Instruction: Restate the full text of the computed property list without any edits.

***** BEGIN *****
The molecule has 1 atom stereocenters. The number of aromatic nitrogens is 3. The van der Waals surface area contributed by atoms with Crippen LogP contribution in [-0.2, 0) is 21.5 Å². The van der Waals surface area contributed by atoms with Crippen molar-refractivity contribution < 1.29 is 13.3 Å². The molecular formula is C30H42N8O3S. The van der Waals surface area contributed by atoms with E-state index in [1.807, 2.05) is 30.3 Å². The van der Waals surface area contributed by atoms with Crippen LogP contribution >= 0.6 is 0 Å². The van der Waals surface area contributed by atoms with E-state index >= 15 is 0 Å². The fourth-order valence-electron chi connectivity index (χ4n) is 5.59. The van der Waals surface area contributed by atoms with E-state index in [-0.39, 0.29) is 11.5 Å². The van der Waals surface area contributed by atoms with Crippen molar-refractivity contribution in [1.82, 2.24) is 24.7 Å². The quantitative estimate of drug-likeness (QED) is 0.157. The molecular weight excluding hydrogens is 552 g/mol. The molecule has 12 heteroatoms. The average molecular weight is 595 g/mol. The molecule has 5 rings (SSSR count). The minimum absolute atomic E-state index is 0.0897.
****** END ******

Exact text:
The molecule has 1 atom stereocenters. The number of aromatic nitrogens is 3. The van der Waals surface area contributed by atoms with Crippen LogP contribution in [-0.2, 0) is 21.5 Å². The van der Waals surface area contributed by atoms with Crippen molar-refractivity contribution < 1.29 is 13.3 Å². The molecular formula is C30H42N8O3S. The van der Waals surface area contributed by atoms with E-state index in [1.807, 2.05) is 30.3 Å². The van der Waals surface area contributed by atoms with Crippen LogP contribution >= 0.6 is 0 Å². The van der Waals surface area contributed by atoms with E-state index >= 15 is 0 Å². The fourth-order valence-electron chi connectivity index (χ4n) is 5.59. The van der Waals surface area contributed by atoms with E-state index in [-0.39, 0.29) is 11.5 Å². The van der Waals surface area contributed by atoms with Crippen molar-refractivity contribution in [1.82, 2.24) is 24.7 Å². The quantitative estimate of drug-likeness (QED) is 0.157. The molecular weight excluding hydrogens is 552 g/mol. The molecule has 12 heteroatoms. The average molecular weight is 595 g/mol. The molecule has 5 rings (SSSR count). The minimum absolute atomic E-state index is 0.0897.